Graduate students from the Society for the Anthropology of Work respond to Ieva Jusionyte's award-winning book Threshold.
In Threshold: Emergency Responders on the US-Mexico Border, Ieva Jusionyte situates the operations of militarized border infrastructures and a weaponized desert landscape within an exploration of the work of harm mitigation, disaster response, and humanitarian resistance. Although this ethnographic study takes as given an understanding of the U.S.–Mexico border as an apparatus of violence that dehumanizes and damages unsanctioned border crossers, Jusionyte also interrogates the seemingly paradoxical mission of emergency response and its complicated interconnections with the border’s structure of harm.
In the book’s introduction, Jusionyte establishes her ethnographic situation working with Emergency Medical Services (EMS) around the border community of Ambos Nogales, a city split by the border, with one side in the U.S. state of Arizona and the other side in the Mexican state of Sonora. Through participation in the Nogales EMS, Jusionyte learns of and experiences situations of graphic injury that delineate an indirect critique by workers of the structures of violence inherent in the “prevention through deterrence” border strategy. In particular, the term accident is contested by EMS workers; when injuries are reliably replicated by the border infrastructure, whether it is broken limbs at Ankle Alley or fingers severed by the edge of the wall or overloaded vehicles flipped during pursuit, these are understood not as accidents but as designed outcomes. Such gory stories form typologies of harm that can be anticipated by the emergency workers.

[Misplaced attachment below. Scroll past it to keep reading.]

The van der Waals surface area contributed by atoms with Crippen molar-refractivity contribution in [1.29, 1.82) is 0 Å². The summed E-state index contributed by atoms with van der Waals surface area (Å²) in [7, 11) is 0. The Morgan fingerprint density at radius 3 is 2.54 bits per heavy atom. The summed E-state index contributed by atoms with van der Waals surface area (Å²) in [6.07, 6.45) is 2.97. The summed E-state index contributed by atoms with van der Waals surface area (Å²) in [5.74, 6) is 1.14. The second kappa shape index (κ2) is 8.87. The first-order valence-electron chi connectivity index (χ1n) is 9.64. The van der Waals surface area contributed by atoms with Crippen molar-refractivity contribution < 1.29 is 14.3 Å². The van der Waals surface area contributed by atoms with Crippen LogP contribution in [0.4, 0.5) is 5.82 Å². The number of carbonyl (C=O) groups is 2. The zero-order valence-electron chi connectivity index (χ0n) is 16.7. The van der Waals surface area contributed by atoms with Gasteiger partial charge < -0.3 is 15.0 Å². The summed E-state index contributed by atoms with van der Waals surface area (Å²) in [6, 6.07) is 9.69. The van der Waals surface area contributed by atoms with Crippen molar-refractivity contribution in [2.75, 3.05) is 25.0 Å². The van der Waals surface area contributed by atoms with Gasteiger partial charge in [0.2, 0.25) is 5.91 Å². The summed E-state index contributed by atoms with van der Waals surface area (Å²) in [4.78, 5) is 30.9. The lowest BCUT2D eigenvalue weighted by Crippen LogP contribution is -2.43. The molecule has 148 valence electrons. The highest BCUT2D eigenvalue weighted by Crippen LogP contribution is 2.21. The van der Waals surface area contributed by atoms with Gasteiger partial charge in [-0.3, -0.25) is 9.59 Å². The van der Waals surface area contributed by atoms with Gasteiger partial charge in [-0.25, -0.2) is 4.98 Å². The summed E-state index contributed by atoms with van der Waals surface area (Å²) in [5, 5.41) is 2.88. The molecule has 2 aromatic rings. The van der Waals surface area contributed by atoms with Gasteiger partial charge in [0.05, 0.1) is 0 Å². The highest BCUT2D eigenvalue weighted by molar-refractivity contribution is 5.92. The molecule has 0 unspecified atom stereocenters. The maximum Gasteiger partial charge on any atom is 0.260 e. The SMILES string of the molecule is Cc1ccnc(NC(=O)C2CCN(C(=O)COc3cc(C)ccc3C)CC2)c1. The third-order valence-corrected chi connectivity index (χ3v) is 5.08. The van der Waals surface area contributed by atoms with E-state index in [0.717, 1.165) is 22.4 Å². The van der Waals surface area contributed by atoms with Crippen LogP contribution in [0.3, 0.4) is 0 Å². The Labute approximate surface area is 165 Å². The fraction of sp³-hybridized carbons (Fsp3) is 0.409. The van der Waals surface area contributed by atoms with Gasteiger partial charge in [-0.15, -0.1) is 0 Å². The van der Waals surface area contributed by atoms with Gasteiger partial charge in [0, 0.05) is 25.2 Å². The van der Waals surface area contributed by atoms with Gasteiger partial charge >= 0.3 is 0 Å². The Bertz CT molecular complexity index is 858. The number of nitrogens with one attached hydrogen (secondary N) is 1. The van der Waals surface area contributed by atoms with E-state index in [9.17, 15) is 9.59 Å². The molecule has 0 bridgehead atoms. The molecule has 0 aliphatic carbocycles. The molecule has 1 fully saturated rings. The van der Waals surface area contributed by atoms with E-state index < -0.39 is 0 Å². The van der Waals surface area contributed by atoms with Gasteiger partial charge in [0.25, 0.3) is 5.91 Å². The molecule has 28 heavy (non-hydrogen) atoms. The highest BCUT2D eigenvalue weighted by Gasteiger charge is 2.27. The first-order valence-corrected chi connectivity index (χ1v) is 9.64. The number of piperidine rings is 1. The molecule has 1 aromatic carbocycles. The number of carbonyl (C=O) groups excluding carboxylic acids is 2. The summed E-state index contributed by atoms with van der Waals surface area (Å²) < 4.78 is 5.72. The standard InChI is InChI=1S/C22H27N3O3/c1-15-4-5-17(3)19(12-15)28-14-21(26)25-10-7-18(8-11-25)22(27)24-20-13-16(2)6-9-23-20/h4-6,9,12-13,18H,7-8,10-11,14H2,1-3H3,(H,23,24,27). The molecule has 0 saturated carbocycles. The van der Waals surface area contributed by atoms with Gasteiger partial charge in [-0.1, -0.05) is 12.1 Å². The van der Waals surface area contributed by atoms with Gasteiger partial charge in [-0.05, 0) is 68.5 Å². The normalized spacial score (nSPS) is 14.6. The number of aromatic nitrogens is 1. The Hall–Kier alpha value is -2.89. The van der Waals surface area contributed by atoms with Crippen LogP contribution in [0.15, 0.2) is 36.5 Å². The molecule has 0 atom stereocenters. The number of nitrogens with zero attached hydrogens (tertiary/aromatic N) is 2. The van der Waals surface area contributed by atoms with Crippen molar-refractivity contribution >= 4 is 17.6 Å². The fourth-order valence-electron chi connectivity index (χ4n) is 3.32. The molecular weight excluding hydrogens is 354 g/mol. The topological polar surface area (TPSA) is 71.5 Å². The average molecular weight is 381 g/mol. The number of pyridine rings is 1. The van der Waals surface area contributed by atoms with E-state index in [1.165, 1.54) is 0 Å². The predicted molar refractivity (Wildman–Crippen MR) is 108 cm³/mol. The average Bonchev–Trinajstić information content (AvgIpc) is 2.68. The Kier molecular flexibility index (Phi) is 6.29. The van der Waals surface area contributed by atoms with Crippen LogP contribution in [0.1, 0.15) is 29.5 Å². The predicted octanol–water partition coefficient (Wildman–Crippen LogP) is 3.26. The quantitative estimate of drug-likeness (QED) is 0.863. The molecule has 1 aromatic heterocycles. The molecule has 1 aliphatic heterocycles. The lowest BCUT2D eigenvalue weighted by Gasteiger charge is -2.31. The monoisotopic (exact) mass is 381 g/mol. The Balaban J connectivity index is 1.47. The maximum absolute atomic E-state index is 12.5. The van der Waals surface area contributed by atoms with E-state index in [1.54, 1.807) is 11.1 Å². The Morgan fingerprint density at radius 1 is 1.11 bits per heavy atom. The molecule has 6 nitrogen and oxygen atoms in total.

Additionally, the political and economic aspects of life at the border lead to the uneven allocation of resources and other complications for emergency responders. As Jusionyte notes, an industrial hazard does not recognize national territories; a chemical spill or toxic cloud on the Mexican side of the border can easily spread onto the U.S. side. Although there may be professional cooperation and camaraderie between the U.S. emergency services and their Mexican counterparts, regulations and border inspections can also delay or disrupt the ability to respond. Thus, insurance policies prevent U.S. EMS personnel from responding to hazards in Mexico, border checks delay Mexican firefighters from responding to clearly visible fire emergencies in the United States, and trade policies impede the movement of goods like bandages and child car seats. The noteworthy exception to these obstructions are highly funded and carefully coordinated preparations for terrorism prevention and response, including training for threat scenarios that have little practical relevance for quotidian operations at the border. Thus, significant wealth and effort is allocated for unlikely nightmare events, while chronic suffering and systemic violence is left underfunded and haphazardly localized. To sustain their operations, emergency services end up becoming a de facto adjunct service for the Border Patrol.
Finally, volunteer humanitarian groups, like No More Deaths, provide unsanctioned labor to mitigate the violence of border crossing, leaving water supplies in the desert or offering ibuprofen to offset pain. Medical service camps for migrants offer an alternative to official EMS, allowing the patients anonymity and sanctuary from the Border Patrol. However, their funding, staffing, and medical resources are shown to be inadequate given the volume of harm generated by the border, a mere bandage on a gushing wound. Thus, in Jusionyte’s telling, the necropolitical mechanism of the border subverts and overwhelms the labor of care that attempts to stem its devastating effects.
Lawrence J. Ramirez is a PhD student in the Department of Anthropology at the University of California, Riverside. His research examines exhibitionary places like museums and public parks as sites of labor, spectacle, and accumulation. His research is based in Los Angeles, California, and Sevilla, Spain.